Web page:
Helping Hands: David McMillan

  • Wednesday, March 19, 2014

Anita Crone/For The Times



Managing partner at Drunken Jackís Restaurant and Inlet Affairs Catering


Murrells Inlet resident

Chairman of the South Carolina Restaurant & Lodging Association

What are the challenges facing the restaurant industry?

You know, the success rate of restaurants.

Eighty percent fail in the first 18 months, so itís quite the crapshoot.

One of the things that has made our world more challenging is the emergence of The Food Network.

Weíre dealing with a whole new educated and demanding consumer because they watch the shows. They participate in the shows in the interactive way, they go online, download the recipe and they make it.

They come to us with expectations. Why arenít you doing this or why arenít you doing that?

How important is the Grand Strand to the restaurant industry?

In the Grand Strand, there are 30,000 people employed in restaurants. The count always fluctuates, but there are between 1,800 and 2,000 restaurants between Little River and Georgetown.

Whatís the best part of being chairman of the SC Restaurant & Lodging Association?

The neat thing is I get to travel across the state, and the networking involved with other restaurant owners is critical to survival.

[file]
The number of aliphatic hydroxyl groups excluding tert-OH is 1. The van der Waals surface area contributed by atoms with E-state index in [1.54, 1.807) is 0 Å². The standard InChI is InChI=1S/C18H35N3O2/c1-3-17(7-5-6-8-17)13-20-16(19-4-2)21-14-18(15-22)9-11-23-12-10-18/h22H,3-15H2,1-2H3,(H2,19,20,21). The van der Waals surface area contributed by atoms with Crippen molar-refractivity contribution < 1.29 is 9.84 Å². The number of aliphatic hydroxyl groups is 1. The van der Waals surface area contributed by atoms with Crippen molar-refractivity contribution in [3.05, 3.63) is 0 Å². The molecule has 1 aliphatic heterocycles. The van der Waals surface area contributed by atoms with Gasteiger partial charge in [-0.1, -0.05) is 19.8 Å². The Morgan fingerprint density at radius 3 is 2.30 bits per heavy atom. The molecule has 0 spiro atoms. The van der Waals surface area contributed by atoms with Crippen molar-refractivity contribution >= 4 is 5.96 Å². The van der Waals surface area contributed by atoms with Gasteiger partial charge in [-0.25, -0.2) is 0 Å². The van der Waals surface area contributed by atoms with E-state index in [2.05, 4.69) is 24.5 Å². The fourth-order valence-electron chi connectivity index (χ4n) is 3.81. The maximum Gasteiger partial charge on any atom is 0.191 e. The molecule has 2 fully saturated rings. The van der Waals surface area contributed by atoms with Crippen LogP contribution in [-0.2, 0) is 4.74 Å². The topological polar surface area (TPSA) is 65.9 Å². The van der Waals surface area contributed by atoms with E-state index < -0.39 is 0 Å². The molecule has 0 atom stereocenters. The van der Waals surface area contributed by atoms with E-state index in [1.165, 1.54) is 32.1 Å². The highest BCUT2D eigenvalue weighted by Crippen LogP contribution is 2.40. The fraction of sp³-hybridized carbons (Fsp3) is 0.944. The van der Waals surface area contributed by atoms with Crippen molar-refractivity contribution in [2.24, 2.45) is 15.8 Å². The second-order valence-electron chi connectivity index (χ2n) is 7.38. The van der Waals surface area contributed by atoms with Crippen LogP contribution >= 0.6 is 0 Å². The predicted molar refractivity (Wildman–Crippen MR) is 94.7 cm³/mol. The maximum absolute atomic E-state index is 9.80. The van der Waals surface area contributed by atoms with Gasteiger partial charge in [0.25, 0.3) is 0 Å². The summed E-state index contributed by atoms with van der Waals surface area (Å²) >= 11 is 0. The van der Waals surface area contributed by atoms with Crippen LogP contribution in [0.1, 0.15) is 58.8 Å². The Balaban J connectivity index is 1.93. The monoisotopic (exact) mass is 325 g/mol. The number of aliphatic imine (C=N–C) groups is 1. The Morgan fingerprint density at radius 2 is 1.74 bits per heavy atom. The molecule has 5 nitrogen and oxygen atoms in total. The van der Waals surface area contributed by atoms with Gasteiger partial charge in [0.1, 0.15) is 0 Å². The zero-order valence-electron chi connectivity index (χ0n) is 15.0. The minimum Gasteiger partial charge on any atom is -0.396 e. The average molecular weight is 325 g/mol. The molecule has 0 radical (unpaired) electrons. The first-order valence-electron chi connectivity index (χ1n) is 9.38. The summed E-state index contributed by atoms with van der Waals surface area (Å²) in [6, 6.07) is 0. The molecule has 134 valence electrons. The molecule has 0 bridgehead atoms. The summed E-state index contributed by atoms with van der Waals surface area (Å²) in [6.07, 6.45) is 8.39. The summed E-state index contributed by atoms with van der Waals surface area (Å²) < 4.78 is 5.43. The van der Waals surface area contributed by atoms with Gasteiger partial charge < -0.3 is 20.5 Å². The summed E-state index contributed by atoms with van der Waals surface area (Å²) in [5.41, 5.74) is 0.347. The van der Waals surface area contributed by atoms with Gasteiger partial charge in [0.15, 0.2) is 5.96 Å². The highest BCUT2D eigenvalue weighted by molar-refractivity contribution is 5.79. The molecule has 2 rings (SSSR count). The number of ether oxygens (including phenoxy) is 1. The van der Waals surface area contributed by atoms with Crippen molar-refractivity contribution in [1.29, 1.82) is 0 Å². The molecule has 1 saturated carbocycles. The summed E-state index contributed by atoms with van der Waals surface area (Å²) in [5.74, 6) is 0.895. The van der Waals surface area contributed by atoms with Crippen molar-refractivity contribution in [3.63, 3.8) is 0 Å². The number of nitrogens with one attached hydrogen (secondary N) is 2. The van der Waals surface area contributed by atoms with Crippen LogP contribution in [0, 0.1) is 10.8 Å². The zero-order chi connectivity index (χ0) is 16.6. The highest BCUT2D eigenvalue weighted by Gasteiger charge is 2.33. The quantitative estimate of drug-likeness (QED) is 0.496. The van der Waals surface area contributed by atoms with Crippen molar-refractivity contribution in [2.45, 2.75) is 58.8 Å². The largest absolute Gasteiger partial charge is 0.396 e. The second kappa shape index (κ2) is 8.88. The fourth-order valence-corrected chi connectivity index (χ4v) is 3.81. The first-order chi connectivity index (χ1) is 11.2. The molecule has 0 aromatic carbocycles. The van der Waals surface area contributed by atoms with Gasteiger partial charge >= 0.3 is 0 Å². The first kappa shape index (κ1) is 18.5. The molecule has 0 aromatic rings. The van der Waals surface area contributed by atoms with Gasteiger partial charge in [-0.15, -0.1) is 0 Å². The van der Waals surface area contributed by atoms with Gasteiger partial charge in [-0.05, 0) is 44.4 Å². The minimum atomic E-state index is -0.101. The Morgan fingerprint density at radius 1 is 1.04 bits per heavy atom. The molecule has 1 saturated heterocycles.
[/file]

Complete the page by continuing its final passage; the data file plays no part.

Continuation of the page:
I enjoy the hospitality industry as a whole; I like to learn about other facets of what goes on in the world besides my little corner of it.

How do Drunken Jackís and Inlet Affairs fit in with their peers?

Drunken Jackís has a fairly traditional menu. We still do a lot of fried seafood platters and combination platters.

We arenít going to forget who brought us to the dance.

Weíre celebrating 35 years in July, and in the restaurant business, thatís a long time.

How do governmental regulations affect your business and your industry?

One of the things that hurt our industry to some degree is the Affordable Care Act.

If you work more than 30 hours, you are entitled to health care.

One large restaurant group cut its workers back to 29.5 hours.

Recently we got caught in the crossfire over the concealed weapons issue.

Thatís a no-win for us. If you order a drink, are you willing to open your purse to show if thereís a gun there, and if there is, do you have your permit? If you agree to allow concealed weapons, you have people who write and say, Iím not coming there because of the guns. If you donít allow guns, you have people writing and saying, Iím not coming because you donít support the Second Amendment. The only thing we could do as an association is to let each restaurant make its own decision.

Can you tell me about your family?

I have been married to Beth for 27 years. Sheís a nurse at Grand Strand Regional Medical Center. My son, Wade, age 23, is finishing up at Coastal Carolina and heís quite the drummer. My daughter Claire, age 20, lives in Charleston, where she is working and going to school.

ó As told to

Anita Crone

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